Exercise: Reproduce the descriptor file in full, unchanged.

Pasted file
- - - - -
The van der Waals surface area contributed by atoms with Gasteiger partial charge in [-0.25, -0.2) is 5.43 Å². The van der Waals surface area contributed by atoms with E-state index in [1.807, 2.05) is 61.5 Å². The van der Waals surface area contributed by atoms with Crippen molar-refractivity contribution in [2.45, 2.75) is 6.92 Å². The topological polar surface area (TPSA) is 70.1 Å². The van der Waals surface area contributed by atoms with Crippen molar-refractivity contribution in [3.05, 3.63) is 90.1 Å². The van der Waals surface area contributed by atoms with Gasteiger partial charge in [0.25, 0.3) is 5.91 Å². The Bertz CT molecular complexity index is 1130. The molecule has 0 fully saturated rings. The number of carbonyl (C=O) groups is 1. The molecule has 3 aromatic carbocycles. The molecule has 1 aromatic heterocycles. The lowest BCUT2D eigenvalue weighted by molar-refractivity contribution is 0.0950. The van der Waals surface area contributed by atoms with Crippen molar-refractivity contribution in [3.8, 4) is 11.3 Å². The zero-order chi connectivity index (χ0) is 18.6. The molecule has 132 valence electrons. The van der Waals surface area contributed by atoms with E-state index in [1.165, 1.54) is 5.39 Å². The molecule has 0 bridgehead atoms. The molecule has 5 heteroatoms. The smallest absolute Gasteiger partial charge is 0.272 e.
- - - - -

The van der Waals surface area contributed by atoms with Gasteiger partial charge in [-0.25, -0.2) is 5.43 Å². The van der Waals surface area contributed by atoms with E-state index in [1.807, 2.05) is 61.5 Å². The van der Waals surface area contributed by atoms with Crippen molar-refractivity contribution in [2.45, 2.75) is 6.92 Å². The topological polar surface area (TPSA) is 70.1 Å². The van der Waals surface area contributed by atoms with Crippen molar-refractivity contribution in [3.05, 3.63) is 90.1 Å². The van der Waals surface area contributed by atoms with Gasteiger partial charge in [0.25, 0.3) is 5.91 Å². The Bertz CT molecular complexity index is 1130. The molecule has 0 fully saturated rings. The number of carbonyl (C=O) groups is 1. The molecule has 3 aromatic carbocycles. The molecule has 1 aromatic heterocycles. The lowest BCUT2D eigenvalue weighted by molar-refractivity contribution is 0.0950. The van der Waals surface area contributed by atoms with Crippen molar-refractivity contribution in [3.8, 4) is 11.3 Å². The zero-order chi connectivity index (χ0) is 18.6. The molecule has 132 valence electrons. The van der Waals surface area contributed by atoms with E-state index in [1.165, 1.54) is 5.39 Å². The molecule has 0 bridgehead atoms. The molecule has 5 heteroatoms. The smallest absolute Gasteiger partial charge is 0.272 e.